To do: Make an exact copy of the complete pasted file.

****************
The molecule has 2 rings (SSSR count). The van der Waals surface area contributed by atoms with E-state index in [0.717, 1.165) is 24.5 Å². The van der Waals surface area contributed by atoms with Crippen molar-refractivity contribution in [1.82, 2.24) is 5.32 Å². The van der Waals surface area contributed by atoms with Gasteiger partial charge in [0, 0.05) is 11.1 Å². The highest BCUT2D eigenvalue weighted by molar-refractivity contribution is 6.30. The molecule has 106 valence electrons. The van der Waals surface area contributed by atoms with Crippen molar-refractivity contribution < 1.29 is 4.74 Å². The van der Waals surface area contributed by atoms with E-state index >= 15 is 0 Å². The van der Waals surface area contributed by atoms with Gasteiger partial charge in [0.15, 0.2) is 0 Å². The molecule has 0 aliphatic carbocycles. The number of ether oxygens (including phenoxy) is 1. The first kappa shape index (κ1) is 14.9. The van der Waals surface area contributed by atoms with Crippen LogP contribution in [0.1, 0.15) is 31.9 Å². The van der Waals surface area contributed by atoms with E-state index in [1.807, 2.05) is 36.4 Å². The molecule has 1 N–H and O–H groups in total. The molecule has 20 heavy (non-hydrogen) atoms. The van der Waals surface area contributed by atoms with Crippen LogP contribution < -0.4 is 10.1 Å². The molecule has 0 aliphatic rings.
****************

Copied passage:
The molecule has 2 rings (SSSR count). The van der Waals surface area contributed by atoms with E-state index in [0.717, 1.165) is 24.5 Å². The van der Waals surface area contributed by atoms with Crippen molar-refractivity contribution in [1.82, 2.24) is 5.32 Å². The van der Waals surface area contributed by atoms with Gasteiger partial charge in [0, 0.05) is 11.1 Å². The highest BCUT2D eigenvalue weighted by molar-refractivity contribution is 6.30. The molecule has 106 valence electrons. The van der Waals surface area contributed by atoms with Crippen molar-refractivity contribution < 1.29 is 4.74 Å². The van der Waals surface area contributed by atoms with E-state index >= 15 is 0 Å². The van der Waals surface area contributed by atoms with Gasteiger partial charge in [0.15, 0.2) is 0 Å². The molecule has 0 aliphatic carbocycles. The number of ether oxygens (including phenoxy) is 1. The first kappa shape index (κ1) is 14.9. The van der Waals surface area contributed by atoms with Crippen LogP contribution in [0.1, 0.15) is 31.9 Å². The van der Waals surface area contributed by atoms with E-state index in [1.807, 2.05) is 36.4 Å². The molecule has 1 N–H and O–H groups in total. The molecule has 20 heavy (non-hydrogen) atoms. The van der Waals surface area contributed by atoms with Crippen LogP contribution < -0.4 is 10.1 Å². The molecule has 0 aliphatic rings.